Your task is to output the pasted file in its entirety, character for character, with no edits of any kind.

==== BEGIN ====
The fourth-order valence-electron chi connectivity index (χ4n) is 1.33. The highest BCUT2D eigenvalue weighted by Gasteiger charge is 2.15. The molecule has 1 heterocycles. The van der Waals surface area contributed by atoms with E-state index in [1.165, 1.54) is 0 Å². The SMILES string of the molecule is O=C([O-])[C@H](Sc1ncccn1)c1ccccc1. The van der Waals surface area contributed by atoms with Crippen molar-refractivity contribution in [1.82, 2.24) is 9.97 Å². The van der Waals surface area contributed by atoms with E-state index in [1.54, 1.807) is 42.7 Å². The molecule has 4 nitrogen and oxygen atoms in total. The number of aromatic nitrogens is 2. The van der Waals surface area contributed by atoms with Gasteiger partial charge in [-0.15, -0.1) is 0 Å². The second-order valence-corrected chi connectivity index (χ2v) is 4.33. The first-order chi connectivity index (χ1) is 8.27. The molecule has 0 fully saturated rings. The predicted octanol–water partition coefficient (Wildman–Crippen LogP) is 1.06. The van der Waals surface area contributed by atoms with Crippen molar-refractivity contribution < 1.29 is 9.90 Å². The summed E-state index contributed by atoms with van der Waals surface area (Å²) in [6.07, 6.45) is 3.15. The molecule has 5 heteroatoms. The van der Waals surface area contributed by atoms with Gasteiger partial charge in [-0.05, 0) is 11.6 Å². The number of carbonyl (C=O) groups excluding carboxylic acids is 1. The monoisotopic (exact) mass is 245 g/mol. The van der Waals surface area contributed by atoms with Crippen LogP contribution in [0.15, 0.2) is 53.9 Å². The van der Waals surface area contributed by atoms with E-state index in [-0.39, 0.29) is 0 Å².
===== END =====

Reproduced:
The fourth-order valence-electron chi connectivity index (χ4n) is 1.33. The highest BCUT2D eigenvalue weighted by Gasteiger charge is 2.15. The molecule has 1 heterocycles. The van der Waals surface area contributed by atoms with E-state index in [1.165, 1.54) is 0 Å². The SMILES string of the molecule is O=C([O-])[C@H](Sc1ncccn1)c1ccccc1. The van der Waals surface area contributed by atoms with Crippen molar-refractivity contribution in [1.82, 2.24) is 9.97 Å². The van der Waals surface area contributed by atoms with E-state index in [1.54, 1.807) is 42.7 Å². The molecule has 4 nitrogen and oxygen atoms in total. The number of aromatic nitrogens is 2. The van der Waals surface area contributed by atoms with Gasteiger partial charge in [-0.15, -0.1) is 0 Å². The second-order valence-corrected chi connectivity index (χ2v) is 4.33. The first-order chi connectivity index (χ1) is 8.27. The molecule has 0 fully saturated rings. The predicted octanol–water partition coefficient (Wildman–Crippen LogP) is 1.06. The van der Waals surface area contributed by atoms with Crippen molar-refractivity contribution < 1.29 is 9.90 Å². The summed E-state index contributed by atoms with van der Waals surface area (Å²) in [6.07, 6.45) is 3.15. The molecule has 5 heteroatoms. The van der Waals surface area contributed by atoms with Gasteiger partial charge in [-0.05, 0) is 11.6 Å². The number of carbonyl (C=O) groups excluding carboxylic acids is 1. The monoisotopic (exact) mass is 245 g/mol. The van der Waals surface area contributed by atoms with Crippen LogP contribution in [0.15, 0.2) is 53.9 Å². The van der Waals surface area contributed by atoms with E-state index in [-0.39, 0.29) is 0 Å².